Foundation of Love[3]


John McCain in his book “Character is Destiny” stated Mother Teresa shows us how mercy is the only way to find contentment by being selfless. Great leadership is based on a foundation of love. McCain states, “She chose to live amid squalor and sickness and desperation, endured hardship and endless toil, and might have been the happiest person on earth.” Mother did not flee from the Lord; nor did she fear anyone. When the Lord called her; she knew the call was authentic because it filled her with joy.

The first counsel of Mother Teresa is to put your hand in His and walk all the way with Him. When you hear the call to follow follow. To Mother Teresa it was never more complicated than that. To her care of the dying was the purest expression of love. Who around you is dying-physically, emotionally or spiritually? Love might not heal every wound of disease, but it heals the heart.  McCain notes that Mother Teresa showed that rather than chasing ambition the greatest contentment comes from having a foundation of love. “She loved and was loved, and her happiness was complete.”

International Day of Charity[4]


The International Day of Charity seeks to promote and recognize charity and its role in easing humanitarian crises and suffering in the world. The day also serves to recognize the work of charitable organizations and individuals around the globe whose philanthropic actions have contributed to the creation of more inclusive and resilient societies. The International Day of Charity was designated by the United Nations General Assembly in an effort to mobilize the world to help others. The day is celebrated every year on September 5th, the anniversary of the death of Mother Theresa of Calcutta, one of the most philanthropic individuals of our time. Mother Theresa passed away in 1997 at the age of 87 after a lifetime of charitable work with the sick and dying in India.

International Day of Charity Facts & Quotes

·         Any charity donations that are made are tax deductible in many countries the year they are made.
·         Americans donated approximately 2% of their disposable income to charity in 2014. This amount has remained constant over the past decade, despite large fluctuations in the economy.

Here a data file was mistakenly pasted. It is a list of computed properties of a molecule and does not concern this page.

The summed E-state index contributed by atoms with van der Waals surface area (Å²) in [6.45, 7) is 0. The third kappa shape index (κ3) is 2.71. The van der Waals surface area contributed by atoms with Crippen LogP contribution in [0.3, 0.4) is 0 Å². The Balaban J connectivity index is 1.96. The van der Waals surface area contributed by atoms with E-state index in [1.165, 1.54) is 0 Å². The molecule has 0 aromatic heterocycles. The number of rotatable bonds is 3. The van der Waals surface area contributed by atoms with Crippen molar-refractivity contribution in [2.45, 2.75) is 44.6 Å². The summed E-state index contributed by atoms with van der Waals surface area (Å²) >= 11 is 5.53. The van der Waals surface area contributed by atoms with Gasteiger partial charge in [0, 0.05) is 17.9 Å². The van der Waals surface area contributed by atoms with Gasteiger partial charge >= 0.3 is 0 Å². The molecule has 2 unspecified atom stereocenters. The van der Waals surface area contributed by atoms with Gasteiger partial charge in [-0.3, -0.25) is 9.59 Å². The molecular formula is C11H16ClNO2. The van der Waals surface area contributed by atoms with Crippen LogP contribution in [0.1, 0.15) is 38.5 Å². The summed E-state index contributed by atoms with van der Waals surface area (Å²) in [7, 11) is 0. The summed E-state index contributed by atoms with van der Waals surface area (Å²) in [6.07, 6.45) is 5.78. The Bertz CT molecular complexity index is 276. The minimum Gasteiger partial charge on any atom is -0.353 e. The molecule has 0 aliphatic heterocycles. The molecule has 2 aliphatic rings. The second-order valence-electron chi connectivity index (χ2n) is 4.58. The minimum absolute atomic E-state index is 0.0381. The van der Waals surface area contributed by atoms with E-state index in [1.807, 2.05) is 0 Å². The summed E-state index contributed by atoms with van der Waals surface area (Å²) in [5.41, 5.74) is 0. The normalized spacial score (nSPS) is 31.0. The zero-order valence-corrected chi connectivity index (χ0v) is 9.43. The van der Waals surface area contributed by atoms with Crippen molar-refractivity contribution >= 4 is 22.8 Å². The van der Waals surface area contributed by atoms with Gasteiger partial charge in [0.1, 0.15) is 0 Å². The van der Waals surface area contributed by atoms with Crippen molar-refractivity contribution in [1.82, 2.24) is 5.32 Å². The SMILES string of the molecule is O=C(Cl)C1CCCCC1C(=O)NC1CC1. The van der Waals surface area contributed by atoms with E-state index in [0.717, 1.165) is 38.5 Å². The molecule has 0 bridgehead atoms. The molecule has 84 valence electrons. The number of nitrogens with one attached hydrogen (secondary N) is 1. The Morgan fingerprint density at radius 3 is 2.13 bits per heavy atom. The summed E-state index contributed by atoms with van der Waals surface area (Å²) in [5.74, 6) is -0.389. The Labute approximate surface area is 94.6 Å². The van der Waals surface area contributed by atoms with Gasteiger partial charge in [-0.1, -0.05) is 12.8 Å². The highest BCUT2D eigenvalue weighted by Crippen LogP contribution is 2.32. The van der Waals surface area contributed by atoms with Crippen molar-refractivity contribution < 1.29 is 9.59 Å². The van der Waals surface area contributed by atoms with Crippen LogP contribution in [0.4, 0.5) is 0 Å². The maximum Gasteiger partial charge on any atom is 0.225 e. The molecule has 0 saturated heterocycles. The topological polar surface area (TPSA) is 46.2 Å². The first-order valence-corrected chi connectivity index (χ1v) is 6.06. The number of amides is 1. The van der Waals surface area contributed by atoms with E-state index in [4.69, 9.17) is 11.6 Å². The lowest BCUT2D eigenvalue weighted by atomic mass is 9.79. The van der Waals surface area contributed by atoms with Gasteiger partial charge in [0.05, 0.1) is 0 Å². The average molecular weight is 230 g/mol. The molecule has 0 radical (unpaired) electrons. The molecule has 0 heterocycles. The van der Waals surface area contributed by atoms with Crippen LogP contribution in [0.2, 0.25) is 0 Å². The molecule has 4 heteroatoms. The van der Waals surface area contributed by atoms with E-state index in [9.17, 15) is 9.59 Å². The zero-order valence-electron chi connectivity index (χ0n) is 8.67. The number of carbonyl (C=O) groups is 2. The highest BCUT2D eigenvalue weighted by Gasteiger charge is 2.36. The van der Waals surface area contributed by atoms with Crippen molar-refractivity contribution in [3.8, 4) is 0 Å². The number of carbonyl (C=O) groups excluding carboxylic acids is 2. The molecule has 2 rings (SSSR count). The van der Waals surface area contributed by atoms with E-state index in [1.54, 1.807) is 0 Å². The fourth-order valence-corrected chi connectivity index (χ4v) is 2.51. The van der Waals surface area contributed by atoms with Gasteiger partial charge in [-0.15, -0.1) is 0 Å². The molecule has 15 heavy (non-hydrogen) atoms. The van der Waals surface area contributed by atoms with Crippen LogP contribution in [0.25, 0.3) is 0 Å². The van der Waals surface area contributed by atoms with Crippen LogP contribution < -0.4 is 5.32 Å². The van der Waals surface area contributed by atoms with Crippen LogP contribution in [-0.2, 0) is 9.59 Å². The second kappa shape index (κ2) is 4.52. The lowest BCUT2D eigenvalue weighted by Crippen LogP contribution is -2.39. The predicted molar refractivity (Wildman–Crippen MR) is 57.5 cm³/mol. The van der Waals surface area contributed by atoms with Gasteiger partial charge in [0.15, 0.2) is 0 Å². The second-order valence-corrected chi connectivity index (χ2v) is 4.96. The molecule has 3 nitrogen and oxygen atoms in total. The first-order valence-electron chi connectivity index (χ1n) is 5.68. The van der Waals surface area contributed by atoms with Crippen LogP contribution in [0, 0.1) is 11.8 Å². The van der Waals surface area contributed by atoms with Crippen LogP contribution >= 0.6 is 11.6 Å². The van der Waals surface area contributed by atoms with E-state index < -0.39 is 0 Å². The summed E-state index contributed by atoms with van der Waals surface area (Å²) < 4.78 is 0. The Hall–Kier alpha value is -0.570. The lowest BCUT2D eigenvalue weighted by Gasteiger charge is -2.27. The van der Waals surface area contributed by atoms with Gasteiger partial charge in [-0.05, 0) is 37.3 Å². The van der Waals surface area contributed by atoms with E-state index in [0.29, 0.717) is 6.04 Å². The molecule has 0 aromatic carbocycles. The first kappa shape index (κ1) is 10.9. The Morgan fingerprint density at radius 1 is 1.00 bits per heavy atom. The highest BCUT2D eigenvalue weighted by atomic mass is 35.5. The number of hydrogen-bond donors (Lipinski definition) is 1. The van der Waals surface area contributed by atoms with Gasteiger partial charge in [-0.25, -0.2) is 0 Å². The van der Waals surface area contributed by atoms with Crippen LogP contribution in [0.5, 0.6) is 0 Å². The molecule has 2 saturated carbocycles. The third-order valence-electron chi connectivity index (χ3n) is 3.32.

·         The annual average US household charitable donation is $2,974.
·         98.4% of high earning households give to charity and 63% say that a major motivation for their donations is to give back to the community.
·         Let us always meet each other with smile, for the smile is the beginning of love. – Mother Teresa, world-renowned nun and missionary.

International Day of Charity Top Events and Things to Do

·         Watch a movie about the impact and importance of charitable work. Some suggestions are: Pay it Forward (2000), It Could Happen to You (1994), and The Letters (2014).
·         Spread awareness about the holiday by using the hashtags #InternationalDayofCharity, #Charity and #MamaT.
·         Buy a book that directly supports charity. All net proceeds from any of the books listed go directly to charity. Ready a great story and support a good cause all at once!
·         Donate to your favorite charity. If you do not have a charity of choice, Charity Navigator can help you find one. There’s a charity that just about everyone can find reason to support out there. Check out Cross Catholic Outreach
·         Read a book about the impact and importance of charitable work and about the charitable life that Mother Teresa led. Some suggestions are: Abundance, Systems Thinking for Social Change, Start Something that Matters, The Joy in Loving and Mother Teresa: A Simple Path.

Daily Devotions
·         Drops of Christ’s Blood
·         Battle for the Soul of America-Day 20
·         Day 8 Novena to the Holy Face